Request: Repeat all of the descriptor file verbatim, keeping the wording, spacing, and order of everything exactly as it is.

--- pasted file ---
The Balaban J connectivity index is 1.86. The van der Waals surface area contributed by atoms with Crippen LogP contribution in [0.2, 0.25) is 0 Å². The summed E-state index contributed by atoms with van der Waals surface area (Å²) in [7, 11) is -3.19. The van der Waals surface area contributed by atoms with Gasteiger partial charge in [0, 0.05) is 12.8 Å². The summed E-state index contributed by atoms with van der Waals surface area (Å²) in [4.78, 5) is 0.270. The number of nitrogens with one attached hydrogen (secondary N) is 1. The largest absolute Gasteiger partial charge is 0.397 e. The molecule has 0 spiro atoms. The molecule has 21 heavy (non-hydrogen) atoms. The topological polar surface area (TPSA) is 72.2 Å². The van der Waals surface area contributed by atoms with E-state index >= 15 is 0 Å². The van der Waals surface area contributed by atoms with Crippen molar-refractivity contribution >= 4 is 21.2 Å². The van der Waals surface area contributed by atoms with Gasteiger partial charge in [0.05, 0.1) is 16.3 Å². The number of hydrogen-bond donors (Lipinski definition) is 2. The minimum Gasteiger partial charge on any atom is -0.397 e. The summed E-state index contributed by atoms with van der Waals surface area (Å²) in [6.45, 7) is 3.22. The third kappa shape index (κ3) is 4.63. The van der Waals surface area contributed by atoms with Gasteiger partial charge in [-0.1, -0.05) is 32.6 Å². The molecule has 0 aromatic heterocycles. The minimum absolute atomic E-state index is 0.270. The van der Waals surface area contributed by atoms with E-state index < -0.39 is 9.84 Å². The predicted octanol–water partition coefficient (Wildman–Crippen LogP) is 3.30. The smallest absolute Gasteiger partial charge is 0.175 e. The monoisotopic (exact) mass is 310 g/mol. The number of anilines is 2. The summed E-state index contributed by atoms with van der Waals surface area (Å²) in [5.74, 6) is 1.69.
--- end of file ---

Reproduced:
The Balaban J connectivity index is 1.86. The van der Waals surface area contributed by atoms with Crippen LogP contribution in [0.2, 0.25) is 0 Å². The summed E-state index contributed by atoms with van der Waals surface area (Å²) in [7, 11) is -3.19. The van der Waals surface area contributed by atoms with Gasteiger partial charge in [0, 0.05) is 12.8 Å². The summed E-state index contributed by atoms with van der Waals surface area (Å²) in [4.78, 5) is 0.270. The number of nitrogens with one attached hydrogen (secondary N) is 1. The largest absolute Gasteiger partial charge is 0.397 e. The molecule has 0 spiro atoms. The molecule has 21 heavy (non-hydrogen) atoms. The topological polar surface area (TPSA) is 72.2 Å². The van der Waals surface area contributed by atoms with E-state index >= 15 is 0 Å². The van der Waals surface area contributed by atoms with Crippen molar-refractivity contribution >= 4 is 21.2 Å². The van der Waals surface area contributed by atoms with Gasteiger partial charge in [0.05, 0.1) is 16.3 Å². The number of hydrogen-bond donors (Lipinski definition) is 2. The minimum Gasteiger partial charge on any atom is -0.397 e. The summed E-state index contributed by atoms with van der Waals surface area (Å²) in [6.45, 7) is 3.22. The third kappa shape index (κ3) is 4.63. The van der Waals surface area contributed by atoms with Gasteiger partial charge in [-0.1, -0.05) is 32.6 Å². The molecule has 0 aromatic heterocycles. The minimum absolute atomic E-state index is 0.270. The van der Waals surface area contributed by atoms with E-state index < -0.39 is 9.84 Å². The predicted octanol–water partition coefficient (Wildman–Crippen LogP) is 3.30. The smallest absolute Gasteiger partial charge is 0.175 e. The monoisotopic (exact) mass is 310 g/mol. The number of anilines is 2. The summed E-state index contributed by atoms with van der Waals surface area (Å²) in [5.74, 6) is 1.69.